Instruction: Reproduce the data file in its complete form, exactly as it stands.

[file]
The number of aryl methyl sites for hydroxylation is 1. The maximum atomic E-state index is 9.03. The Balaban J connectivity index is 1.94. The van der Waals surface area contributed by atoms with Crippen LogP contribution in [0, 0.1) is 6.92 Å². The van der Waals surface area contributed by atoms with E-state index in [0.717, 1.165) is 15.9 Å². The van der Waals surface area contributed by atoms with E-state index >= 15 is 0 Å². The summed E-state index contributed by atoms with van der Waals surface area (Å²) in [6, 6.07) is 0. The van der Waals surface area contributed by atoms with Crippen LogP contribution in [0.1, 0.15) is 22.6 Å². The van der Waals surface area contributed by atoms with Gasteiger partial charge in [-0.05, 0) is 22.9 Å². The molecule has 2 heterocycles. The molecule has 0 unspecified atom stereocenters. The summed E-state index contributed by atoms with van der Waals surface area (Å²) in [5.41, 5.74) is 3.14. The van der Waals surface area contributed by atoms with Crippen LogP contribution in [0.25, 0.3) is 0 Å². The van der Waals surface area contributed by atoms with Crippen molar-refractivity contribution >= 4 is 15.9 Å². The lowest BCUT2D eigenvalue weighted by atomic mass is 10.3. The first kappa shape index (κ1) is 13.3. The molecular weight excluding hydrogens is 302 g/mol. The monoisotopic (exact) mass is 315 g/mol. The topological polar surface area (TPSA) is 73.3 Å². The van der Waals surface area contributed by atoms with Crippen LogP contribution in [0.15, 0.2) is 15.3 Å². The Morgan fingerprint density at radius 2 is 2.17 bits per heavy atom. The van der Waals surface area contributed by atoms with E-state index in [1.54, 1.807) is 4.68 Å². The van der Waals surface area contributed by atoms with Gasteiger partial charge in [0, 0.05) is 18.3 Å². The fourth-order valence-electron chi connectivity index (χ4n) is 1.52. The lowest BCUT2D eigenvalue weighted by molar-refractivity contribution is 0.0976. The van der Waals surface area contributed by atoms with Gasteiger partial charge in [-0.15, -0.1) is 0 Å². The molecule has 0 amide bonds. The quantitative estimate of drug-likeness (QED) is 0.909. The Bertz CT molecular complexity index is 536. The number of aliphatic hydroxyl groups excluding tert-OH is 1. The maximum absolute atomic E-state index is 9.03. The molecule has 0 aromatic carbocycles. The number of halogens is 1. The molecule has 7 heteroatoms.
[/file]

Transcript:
The number of aryl methyl sites for hydroxylation is 1. The maximum atomic E-state index is 9.03. The Balaban J connectivity index is 1.94. The van der Waals surface area contributed by atoms with Crippen LogP contribution in [0, 0.1) is 6.92 Å². The van der Waals surface area contributed by atoms with E-state index in [0.717, 1.165) is 15.9 Å². The van der Waals surface area contributed by atoms with E-state index >= 15 is 0 Å². The summed E-state index contributed by atoms with van der Waals surface area (Å²) in [6, 6.07) is 0. The van der Waals surface area contributed by atoms with Crippen LogP contribution in [0.1, 0.15) is 22.6 Å². The van der Waals surface area contributed by atoms with Gasteiger partial charge in [-0.05, 0) is 22.9 Å². The molecule has 2 heterocycles. The molecule has 0 unspecified atom stereocenters. The summed E-state index contributed by atoms with van der Waals surface area (Å²) in [5.41, 5.74) is 3.14. The van der Waals surface area contributed by atoms with Crippen LogP contribution in [0.25, 0.3) is 0 Å². The van der Waals surface area contributed by atoms with Crippen molar-refractivity contribution >= 4 is 15.9 Å². The lowest BCUT2D eigenvalue weighted by atomic mass is 10.3. The first kappa shape index (κ1) is 13.3. The molecular weight excluding hydrogens is 302 g/mol. The monoisotopic (exact) mass is 315 g/mol. The topological polar surface area (TPSA) is 73.3 Å². The van der Waals surface area contributed by atoms with Crippen LogP contribution in [0.15, 0.2) is 15.3 Å². The Morgan fingerprint density at radius 2 is 2.17 bits per heavy atom. The van der Waals surface area contributed by atoms with E-state index in [1.54, 1.807) is 4.68 Å². The van der Waals surface area contributed by atoms with Gasteiger partial charge in [0, 0.05) is 18.3 Å². The fourth-order valence-electron chi connectivity index (χ4n) is 1.52. The lowest BCUT2D eigenvalue weighted by molar-refractivity contribution is 0.0976. The van der Waals surface area contributed by atoms with Gasteiger partial charge in [-0.15, -0.1) is 0 Å². The molecule has 0 amide bonds. The quantitative estimate of drug-likeness (QED) is 0.909. The Bertz CT molecular complexity index is 536. The number of aliphatic hydroxyl groups excluding tert-OH is 1. The maximum absolute atomic E-state index is 9.03. The molecule has 0 aromatic carbocycles. The number of halogens is 1. The molecule has 7 heteroatoms.